In ancient times, we got rid of bacteria, and, all kinds of krimi by constantly boiling our water, milk, and, all fluids.
I grew up in our household boiling our milk every single day, sometimes twice a day (If it was too hot, as we didnt have refrigeration).
First lets understand what is the difference between different types of pasteurizing and boiling?
Batch pasteurization-Milk is heated to 155 degrees Fahrenheit for half an hour. (Stirring constantly is a must. We grew up getting up early in the morning to get to the cowshed and getting milk directly from the cow dairy in Delhi. Then, we would come home and we would boil the milk,and, as soon as it reached boiling point, we would turn the flame down and boil it further for another 10-15 minutes. I had to stir it, and, stir it, and, stir it. Okay in Ayurveda, in my opinion.)
Flash pasteurization- High temperature 162 Fahrenheit for 15 seconds. Okay in Ayurveda, in my humble opinion.
UHT (Ultra Heat) -Milk is heated to 280 degrees-and every good thing about it is pretty much destroyed along with the bacteria
Boiling the milk for some seconds is advised in Ayurveda. Just not ultra pasteurized.
We boil herbs like Ashwagandha in milk. We add turmeric or poppy seeds, or nutmeg to this boiled milk. We add saffron.
We drink it with herbs.
We even boil water that is already sterile in Ayurveda. Boiling water causes the agni, or, fire element to be present and changes the energetics of the water to a lighter and easily digestible.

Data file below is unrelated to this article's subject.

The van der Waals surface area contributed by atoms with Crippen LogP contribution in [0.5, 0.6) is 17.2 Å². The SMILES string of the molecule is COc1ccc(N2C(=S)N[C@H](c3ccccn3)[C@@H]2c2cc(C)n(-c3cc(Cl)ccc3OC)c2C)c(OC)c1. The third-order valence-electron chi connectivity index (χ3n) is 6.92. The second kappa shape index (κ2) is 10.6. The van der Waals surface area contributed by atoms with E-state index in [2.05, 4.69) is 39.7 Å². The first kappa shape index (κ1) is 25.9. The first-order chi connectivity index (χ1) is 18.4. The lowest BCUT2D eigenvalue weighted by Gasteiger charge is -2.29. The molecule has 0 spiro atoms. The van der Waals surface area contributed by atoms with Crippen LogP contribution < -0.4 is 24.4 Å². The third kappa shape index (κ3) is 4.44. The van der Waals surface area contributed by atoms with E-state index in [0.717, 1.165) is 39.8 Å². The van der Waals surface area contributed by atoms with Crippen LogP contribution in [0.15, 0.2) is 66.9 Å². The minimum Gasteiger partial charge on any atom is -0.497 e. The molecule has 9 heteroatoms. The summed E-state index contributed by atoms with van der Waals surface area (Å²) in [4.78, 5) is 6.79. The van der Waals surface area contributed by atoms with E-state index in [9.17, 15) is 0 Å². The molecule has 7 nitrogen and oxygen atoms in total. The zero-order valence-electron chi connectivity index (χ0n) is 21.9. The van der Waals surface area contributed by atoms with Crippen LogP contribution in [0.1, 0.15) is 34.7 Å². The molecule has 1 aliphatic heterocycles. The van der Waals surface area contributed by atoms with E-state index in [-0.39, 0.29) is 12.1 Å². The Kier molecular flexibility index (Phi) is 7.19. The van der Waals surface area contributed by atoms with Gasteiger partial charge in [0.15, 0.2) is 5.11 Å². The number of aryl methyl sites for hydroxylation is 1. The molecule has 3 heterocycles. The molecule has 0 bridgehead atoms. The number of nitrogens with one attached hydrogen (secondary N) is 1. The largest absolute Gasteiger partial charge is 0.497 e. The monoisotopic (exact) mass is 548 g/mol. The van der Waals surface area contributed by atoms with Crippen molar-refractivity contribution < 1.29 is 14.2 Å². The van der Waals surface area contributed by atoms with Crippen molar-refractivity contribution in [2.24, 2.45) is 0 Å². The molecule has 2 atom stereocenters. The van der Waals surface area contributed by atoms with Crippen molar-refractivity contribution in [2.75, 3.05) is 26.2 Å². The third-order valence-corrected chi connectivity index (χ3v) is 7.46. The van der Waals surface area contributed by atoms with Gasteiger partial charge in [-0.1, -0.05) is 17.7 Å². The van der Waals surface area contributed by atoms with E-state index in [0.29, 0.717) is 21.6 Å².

Local, Grass fed organic milk pasteurized milk is the best I found in California, and, now in Austin.
What Ayurveda doesn't like is when the chemical structure of the milk is changed by homogenizing it. Homogenezing involves playing with the chemical molecular structure of fat particles in milk that rise up. (We called it cream growing up!)
And, these fat particles are broken up so they mix with the rest of the milk - so no cream would be formed.
Ultra pasteurized means it is first pasteruized, then pasteurized again to make it ultra sterile and that kills off the nutrients. Then, Vitamin D (Read Fish oil) are added.
This is why we use this milk from California that is lightly pasteurized, you see the cream floating on the top and it has not been altered by changing chemical structure.
Next, I shall write about goat milk
One of the questions we get asked a lot, is how can Ayurveda colleges offer Ayurvedic Medicine certifications online, or, via distant learning? Does this mean our Ayurvedic Studies will not be interactive?
How shall we learn under a qualified Ayurvedic Practitioner online? How will we learn nadi pariksha? How do we achieve this?
If you want direct information about our courses, scroll down, or, CLICK HERE FOR COURSE INFORMATION
First of all, not all our courses are 100% online. For example, our NAMA (National Ayurvedic Medical Association) reviewed Ayurvedic Counselor Program is not 100% online. It is offered as a hybrid training delivery. Courses are offered both online, via interactive REAL TIME classes, Onsite classes, and, through interactive forum discussions, and pre recorded lectures. So, the program has the following aspects:
a) Online Webex sessions-
Live lectures that students can attend from their mobile android, or apple device. Or, through their computer. These sessions may be recorded, and, are available to watch on a computer for one week. Screenshot attached.
b) Interactive Forum Discussion-
After a lecture, teachers will usually ask the students to start a forum discussion on certain topics on our online learning system we call WORKSPACE.